Benbow, C.A.; MacMahan, J.H., and Thornton, E.B., 2017. Analysis of surface foam holes associated with depth-limited breaking.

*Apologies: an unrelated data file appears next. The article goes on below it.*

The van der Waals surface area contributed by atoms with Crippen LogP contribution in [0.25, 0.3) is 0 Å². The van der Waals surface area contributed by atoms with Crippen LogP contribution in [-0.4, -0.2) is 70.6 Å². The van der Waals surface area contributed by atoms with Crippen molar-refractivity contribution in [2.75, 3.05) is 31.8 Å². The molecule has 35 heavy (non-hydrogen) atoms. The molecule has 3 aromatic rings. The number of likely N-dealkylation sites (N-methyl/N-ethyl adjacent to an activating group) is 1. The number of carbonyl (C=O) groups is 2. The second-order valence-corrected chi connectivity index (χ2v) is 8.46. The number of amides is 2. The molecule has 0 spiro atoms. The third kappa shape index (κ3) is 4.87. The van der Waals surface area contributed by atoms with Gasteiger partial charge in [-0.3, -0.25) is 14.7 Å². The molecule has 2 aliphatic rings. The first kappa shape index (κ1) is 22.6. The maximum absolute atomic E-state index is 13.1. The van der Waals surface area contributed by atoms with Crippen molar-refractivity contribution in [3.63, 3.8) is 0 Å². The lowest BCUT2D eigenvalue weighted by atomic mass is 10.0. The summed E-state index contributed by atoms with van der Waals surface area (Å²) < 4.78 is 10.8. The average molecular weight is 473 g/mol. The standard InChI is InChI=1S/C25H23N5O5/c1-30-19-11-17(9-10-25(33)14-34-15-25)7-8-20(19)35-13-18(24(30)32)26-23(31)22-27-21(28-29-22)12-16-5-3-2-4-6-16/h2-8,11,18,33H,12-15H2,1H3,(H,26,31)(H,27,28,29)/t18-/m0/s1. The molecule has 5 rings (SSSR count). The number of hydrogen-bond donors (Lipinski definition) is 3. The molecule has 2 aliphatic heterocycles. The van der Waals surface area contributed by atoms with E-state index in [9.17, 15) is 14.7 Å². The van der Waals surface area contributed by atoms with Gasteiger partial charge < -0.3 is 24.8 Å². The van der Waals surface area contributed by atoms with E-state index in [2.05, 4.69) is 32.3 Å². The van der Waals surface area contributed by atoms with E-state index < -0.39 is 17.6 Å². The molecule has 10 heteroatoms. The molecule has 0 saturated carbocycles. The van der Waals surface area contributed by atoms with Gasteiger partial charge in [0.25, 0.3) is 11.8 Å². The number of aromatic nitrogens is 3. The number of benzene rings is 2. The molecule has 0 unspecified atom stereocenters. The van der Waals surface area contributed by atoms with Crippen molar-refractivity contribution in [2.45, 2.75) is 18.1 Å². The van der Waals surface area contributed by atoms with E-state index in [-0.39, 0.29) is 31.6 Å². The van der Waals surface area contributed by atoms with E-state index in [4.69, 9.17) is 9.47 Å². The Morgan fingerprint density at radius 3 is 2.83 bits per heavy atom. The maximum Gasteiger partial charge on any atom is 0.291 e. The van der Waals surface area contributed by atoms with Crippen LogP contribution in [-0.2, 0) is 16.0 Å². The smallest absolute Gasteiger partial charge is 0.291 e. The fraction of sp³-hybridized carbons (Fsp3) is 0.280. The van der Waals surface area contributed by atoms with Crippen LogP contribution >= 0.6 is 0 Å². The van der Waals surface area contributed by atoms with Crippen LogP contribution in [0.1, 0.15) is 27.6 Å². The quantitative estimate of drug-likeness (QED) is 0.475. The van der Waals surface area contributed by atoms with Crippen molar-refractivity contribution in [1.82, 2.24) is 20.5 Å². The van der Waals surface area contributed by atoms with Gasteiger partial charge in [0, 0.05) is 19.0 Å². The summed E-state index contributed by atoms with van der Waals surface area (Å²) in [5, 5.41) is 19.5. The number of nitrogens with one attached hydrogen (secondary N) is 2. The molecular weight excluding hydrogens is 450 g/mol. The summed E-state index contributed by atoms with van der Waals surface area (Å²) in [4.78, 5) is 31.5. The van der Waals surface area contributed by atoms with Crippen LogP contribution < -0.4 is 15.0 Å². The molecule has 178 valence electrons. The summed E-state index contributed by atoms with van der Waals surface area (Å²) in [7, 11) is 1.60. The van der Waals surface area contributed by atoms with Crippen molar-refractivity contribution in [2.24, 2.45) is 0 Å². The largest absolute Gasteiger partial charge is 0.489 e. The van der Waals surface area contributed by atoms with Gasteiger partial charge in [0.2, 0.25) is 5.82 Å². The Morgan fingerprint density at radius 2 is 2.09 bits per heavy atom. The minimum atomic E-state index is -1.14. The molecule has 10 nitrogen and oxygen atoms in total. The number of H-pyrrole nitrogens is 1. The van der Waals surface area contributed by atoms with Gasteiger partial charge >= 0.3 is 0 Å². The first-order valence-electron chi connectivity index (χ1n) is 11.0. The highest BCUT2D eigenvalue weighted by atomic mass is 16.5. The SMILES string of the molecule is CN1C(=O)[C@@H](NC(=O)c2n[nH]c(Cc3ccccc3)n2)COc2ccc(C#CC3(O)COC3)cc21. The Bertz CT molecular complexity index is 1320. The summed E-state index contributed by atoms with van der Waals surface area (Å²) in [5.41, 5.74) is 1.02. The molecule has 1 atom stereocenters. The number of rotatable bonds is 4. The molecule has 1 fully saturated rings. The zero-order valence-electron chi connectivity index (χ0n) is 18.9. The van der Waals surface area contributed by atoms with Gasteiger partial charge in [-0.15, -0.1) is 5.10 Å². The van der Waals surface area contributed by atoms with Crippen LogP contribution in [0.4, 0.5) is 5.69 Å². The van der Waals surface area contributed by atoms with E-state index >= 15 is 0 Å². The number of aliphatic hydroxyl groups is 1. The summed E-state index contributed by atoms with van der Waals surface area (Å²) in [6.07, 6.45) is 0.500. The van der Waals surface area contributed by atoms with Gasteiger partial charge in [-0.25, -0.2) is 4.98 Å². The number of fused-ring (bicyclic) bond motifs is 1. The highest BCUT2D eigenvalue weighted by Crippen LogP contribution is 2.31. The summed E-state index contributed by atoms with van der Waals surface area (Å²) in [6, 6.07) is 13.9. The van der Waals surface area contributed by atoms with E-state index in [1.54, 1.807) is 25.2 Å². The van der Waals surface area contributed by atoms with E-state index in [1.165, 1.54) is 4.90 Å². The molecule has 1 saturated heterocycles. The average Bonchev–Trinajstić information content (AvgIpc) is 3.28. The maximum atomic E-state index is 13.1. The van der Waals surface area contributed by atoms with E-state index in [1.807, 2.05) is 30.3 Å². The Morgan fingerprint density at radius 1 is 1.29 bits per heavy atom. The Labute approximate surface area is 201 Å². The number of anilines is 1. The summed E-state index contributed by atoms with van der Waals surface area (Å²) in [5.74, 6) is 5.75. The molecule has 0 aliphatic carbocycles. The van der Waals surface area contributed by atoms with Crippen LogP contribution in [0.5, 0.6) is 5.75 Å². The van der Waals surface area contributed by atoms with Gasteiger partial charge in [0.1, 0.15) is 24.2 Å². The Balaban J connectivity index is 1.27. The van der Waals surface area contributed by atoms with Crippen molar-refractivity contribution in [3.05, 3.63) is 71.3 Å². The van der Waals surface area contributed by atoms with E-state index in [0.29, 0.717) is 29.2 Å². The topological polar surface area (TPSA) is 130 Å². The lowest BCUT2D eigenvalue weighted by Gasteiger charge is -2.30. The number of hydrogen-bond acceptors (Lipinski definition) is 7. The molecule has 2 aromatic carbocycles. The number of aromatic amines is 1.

The behavior of surf zone foam holes, as observed at the surface and associated with depth-limited breaking, was investigated. Aerial imagery of the surf zone was obtained with a small, unmanned quadcopter that supported an integrated, high-resolution camera. The quadcopter is an ideal platform for acquiring images directly above the surf zone, a requirement to obtain the requisite resolution. The images were georectified so that size, shape, orientation, and evolution of the wave-generated foam patterns could be quantified. Three hypotheses are proposed for foam-hole generation: obliquely descending eddies (ODEs), self-organization because of bubble rise, and bottom-generated turbulent boils. The fringe region was the most seaward foam region and was marked with circular foam rings that increased in area and were more distinct with time. The fringe region data were consistent with both the self-organization because of bubble rise and turbulent boil mechanisms. The gap region, located between the plunge point and the splash-up created by the bore collapse, was marked by horizontal foam tubes oriented in the cross-shore direction. The foam tubes were likely created in the convergent region between two counter-rotating vortices. The largest region encompassed nearly the entire surf zone and was described as a mat of foam that developed obvious foam holes. The foam holes located in the outer surf zone, near the break point, initially decreased in size, consistent with ODEs before increasing in size and elongation. The foam holes located in the inner surf zone, increased in both size and elongation during a wave period. Because of increasing size with time, the foam-hole generation was attributed to turbulent boils. The rate of increase in foam-hole growth significantly decreased as the waves shoaled from the fringe region in the outer to the inner surf zone, suggesting that growth rate and size decreased with depth.

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